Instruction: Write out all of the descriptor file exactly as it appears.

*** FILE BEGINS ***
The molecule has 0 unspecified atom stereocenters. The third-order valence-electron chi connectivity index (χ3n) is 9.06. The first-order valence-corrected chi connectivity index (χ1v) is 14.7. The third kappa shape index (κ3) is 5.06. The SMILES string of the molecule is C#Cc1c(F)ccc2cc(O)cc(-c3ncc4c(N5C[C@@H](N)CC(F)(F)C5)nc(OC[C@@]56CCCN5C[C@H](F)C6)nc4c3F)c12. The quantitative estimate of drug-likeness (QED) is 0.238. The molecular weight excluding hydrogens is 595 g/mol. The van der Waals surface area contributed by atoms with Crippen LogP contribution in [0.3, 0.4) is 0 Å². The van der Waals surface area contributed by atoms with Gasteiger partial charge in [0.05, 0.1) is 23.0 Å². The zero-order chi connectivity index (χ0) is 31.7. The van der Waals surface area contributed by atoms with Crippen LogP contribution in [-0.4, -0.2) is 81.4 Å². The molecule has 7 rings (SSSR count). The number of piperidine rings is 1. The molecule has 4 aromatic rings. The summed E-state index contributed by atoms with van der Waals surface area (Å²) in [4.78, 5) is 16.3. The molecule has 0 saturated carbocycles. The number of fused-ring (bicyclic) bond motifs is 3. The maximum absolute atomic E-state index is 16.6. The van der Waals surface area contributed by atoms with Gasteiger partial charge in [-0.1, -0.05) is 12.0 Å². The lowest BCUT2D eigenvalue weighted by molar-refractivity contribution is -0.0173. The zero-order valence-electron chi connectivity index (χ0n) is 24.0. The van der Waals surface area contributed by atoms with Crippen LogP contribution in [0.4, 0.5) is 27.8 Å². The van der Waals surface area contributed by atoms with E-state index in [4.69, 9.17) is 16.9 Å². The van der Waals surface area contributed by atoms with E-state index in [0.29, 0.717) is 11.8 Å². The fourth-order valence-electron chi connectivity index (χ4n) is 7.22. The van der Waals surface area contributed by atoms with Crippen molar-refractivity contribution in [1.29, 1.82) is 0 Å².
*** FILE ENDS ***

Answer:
The molecule has 0 unspecified atom stereocenters. The third-order valence-electron chi connectivity index (χ3n) is 9.06. The first-order valence-corrected chi connectivity index (χ1v) is 14.7. The third kappa shape index (κ3) is 5.06. The SMILES string of the molecule is C#Cc1c(F)ccc2cc(O)cc(-c3ncc4c(N5C[C@@H](N)CC(F)(F)C5)nc(OC[C@@]56CCCN5C[C@H](F)C6)nc4c3F)c12. The quantitative estimate of drug-likeness (QED) is 0.238. The molecular weight excluding hydrogens is 595 g/mol. The van der Waals surface area contributed by atoms with Crippen LogP contribution in [0.3, 0.4) is 0 Å². The van der Waals surface area contributed by atoms with Gasteiger partial charge in [0.05, 0.1) is 23.0 Å². The zero-order chi connectivity index (χ0) is 31.7. The van der Waals surface area contributed by atoms with Crippen LogP contribution in [-0.4, -0.2) is 81.4 Å². The molecule has 7 rings (SSSR count). The number of piperidine rings is 1. The molecule has 4 aromatic rings. The summed E-state index contributed by atoms with van der Waals surface area (Å²) in [4.78, 5) is 16.3. The molecule has 0 saturated carbocycles. The number of fused-ring (bicyclic) bond motifs is 3. The maximum absolute atomic E-state index is 16.6. The van der Waals surface area contributed by atoms with Gasteiger partial charge in [-0.1, -0.05) is 12.0 Å². The lowest BCUT2D eigenvalue weighted by molar-refractivity contribution is -0.0173. The zero-order valence-electron chi connectivity index (χ0n) is 24.0. The van der Waals surface area contributed by atoms with Crippen LogP contribution in [0.4, 0.5) is 27.8 Å². The van der Waals surface area contributed by atoms with E-state index in [4.69, 9.17) is 16.9 Å². The van der Waals surface area contributed by atoms with E-state index in [0.29, 0.717) is 11.8 Å². The fourth-order valence-electron chi connectivity index (χ4n) is 7.22. The van der Waals surface area contributed by atoms with Crippen molar-refractivity contribution in [1.29, 1.82) is 0 Å².